Pedro Matiello

Implementing interface contracts in Python with class decorators

23 Mar 2012 interfaces python

Python decorators are quite useful and interesting. I’ve already written about function decorators in a previous post and class decorators are a worthy followup.

I order to illustrate this feature, we’ll implement support for interface contracts for Python classes. In a language like Java, for instance, a contract can be declared this way:

public interface Comparable<T> {
    public int compareTo(T o);

And a class declared as an implementation of this interface must provide the relevant methods (with the correct signature). Otherwise, a compilation error arises. For instance:

public final class Integer extends Number implements Comparable<Integer> {


    public int compareTo(Integer anotherInteger) {
        int thisVal = this.value;
        int anotherVal = anotherInteger.value;
        return (thisVal&lt;anotherVal ? -1 : (thisVal==anotherVal ? 0 : 1));



We’ll try to achieve a similar feature in Python, albeit with some limitations. First, as Python does not have an explicit compilation step, our errors will only arise in runtime. Second, in Python, the types of the arguments and return values aren’t present in the signature of methods, so we’ll leave it out too. This is a notable absence, but we can still verify the presence of desired methods in the implementer type and the following elements in the method’s signature:

This said, we now have to declare our interfaces. I picked the following (somewhat cumbersome) syntax:

class some_interface(interface):
    simple_method = method(['self'])
    method_with_args = method(['self', 'arg1', 'arg2'])
    method_with_varargs = method(['self'], varargs='varargs')
    method_with_kwargs = method(['self'], keywords='kwargs')
    method_with_default_argument = method(['self', 'default_arg'], defaults=1)

Here we have an ordinary class subtyping an interface class. The methods are defined as attributes of the some_interface class, holding instances of the method class.

The interface class isn’t really exciting or even necessary. Actually, it exists for the sole purpose of tagging an interface contract as such:

class interface(object):

The method class holds the method signature.

class method(object):
    def __init__(self, args=None, varargs=None, keywords=None, defaults=0):
        self.args = args or []
        self.varargs = varargs
        self.keywords = keywords
        self.defaults = defaults

Notice that the constructor takes a few arguments:

Now we can create a new type implementing some_interface. And it follows:

class some_class(object):

    def simple_method(self):

    def method_with_args(self, arg):

    def method_with_varargs(self, *varargs):

    def method_with_kwargs(self, **kwargs):

    def method_with_default_argument(self, default_arg=100):

Notice that we declare the class as implementing the contract through the implements class decorator.

First thing we have to observe is the initialization of the implements decorator. Once the decorated class is loaded by the interpreter, an instance of the decorator is produced. The argument some_interface is passed to the constructor during the initialization (and it’s stored as an attribute for future reference).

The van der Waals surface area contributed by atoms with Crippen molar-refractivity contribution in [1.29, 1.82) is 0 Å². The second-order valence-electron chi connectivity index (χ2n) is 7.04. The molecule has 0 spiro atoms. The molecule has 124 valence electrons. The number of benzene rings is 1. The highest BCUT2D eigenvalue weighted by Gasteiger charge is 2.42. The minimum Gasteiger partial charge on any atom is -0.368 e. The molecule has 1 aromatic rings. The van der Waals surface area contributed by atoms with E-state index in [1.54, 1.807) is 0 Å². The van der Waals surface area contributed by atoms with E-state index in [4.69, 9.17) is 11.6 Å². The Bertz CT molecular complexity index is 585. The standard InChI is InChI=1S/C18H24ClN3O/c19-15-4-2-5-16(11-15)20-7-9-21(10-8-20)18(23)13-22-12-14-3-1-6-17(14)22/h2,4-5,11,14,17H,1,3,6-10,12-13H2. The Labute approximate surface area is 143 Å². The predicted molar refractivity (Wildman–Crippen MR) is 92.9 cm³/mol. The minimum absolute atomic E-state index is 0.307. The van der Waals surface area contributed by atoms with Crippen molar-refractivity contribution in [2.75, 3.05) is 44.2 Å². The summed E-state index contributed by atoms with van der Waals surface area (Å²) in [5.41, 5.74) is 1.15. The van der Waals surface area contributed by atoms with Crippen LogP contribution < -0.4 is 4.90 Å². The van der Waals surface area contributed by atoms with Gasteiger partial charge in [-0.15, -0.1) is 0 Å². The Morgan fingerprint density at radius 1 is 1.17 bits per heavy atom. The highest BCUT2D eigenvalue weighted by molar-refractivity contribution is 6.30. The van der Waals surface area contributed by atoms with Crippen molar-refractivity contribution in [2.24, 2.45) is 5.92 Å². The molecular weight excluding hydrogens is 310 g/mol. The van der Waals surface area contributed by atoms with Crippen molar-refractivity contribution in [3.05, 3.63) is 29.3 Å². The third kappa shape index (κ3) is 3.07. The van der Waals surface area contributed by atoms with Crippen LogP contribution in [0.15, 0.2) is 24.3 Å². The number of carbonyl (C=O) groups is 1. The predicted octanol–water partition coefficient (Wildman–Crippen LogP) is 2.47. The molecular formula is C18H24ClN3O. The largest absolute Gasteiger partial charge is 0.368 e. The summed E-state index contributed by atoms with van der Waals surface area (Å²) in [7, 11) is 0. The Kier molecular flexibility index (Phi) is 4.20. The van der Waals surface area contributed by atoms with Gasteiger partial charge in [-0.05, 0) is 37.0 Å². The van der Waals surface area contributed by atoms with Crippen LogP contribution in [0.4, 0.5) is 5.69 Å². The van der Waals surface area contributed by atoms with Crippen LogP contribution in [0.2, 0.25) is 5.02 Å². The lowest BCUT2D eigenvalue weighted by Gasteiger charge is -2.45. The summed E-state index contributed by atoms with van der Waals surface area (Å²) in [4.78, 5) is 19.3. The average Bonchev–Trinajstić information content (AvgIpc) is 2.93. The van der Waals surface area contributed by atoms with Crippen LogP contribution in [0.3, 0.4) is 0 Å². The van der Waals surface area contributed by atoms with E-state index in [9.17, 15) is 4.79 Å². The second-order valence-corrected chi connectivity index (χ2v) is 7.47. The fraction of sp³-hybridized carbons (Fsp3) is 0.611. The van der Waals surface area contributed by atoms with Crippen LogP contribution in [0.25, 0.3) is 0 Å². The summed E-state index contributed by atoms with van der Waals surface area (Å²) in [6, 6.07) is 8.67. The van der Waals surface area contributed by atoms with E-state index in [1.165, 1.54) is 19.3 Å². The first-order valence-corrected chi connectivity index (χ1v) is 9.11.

class implements(object):

    def __init__(self, interface):
        self.interface = interface


Then, the __call__ method of the decorator is invoked. The decorated class (some_class in this example) is passed as argument. In this method, it is verified whether the given class satisfies all of its contractual obligations. If no problem arises, the class is returned at the end of the call.

class implements(object):


    def __call__(self, clazz):
        methods = [each for each in dir(self.interface) if self._is_method(each)]
        for each in methods:
            self._assert_implements(clazz, each)
        return clazz


Notice that the _assert_implements method is called against each method declared in the interface. This method, listed ahead, verifies whether the given method, as implemented by the class, has the desired signature, as specified in the interface. In case it doesn’t, an exception is raised (effectively interrupting the program).

class implements(object):


    def _assert_implements(self, clazz, method_name):
        method_contract = object.__getattribute__(self.interface, method_name)
        method_impl = getargspec(object.__getattribute__(clazz, method_name))
        assert method_name in dir(clazz)
        assert method_contract.args == method_impl.args
        assert method_contract.varargs == method_impl.varargs
        assert method_contract.keywords == method_impl.keywords
        if (method_impl.defaults is not None):
            assert method_contract.defaults == len(method_impl.defaults)
            assert method_contract.defaults == 0


The object.__getattribute__() (documentation) call is one thing worth of note as it is part of Python’s introspection features and targeted at retrieving attributes from classes and objects. Here, it’s used both to retrieve method objects from the interface and and to obtain references to the actual methods in the concrete class (the clazz argument).

The getargspec function (documentation) is also an interesting introspection feature. Given a function, it will return an object with information about the given function’s signature.

So, having both the expected signature from the method object hosted in the interface and the signature of the method implemented in the concrete class, we can simply compare them both and hope for a match.

(Postscript: although the source code presented above works fine, it’s actually a shorter version of the code originally developed for the purpose and available here.)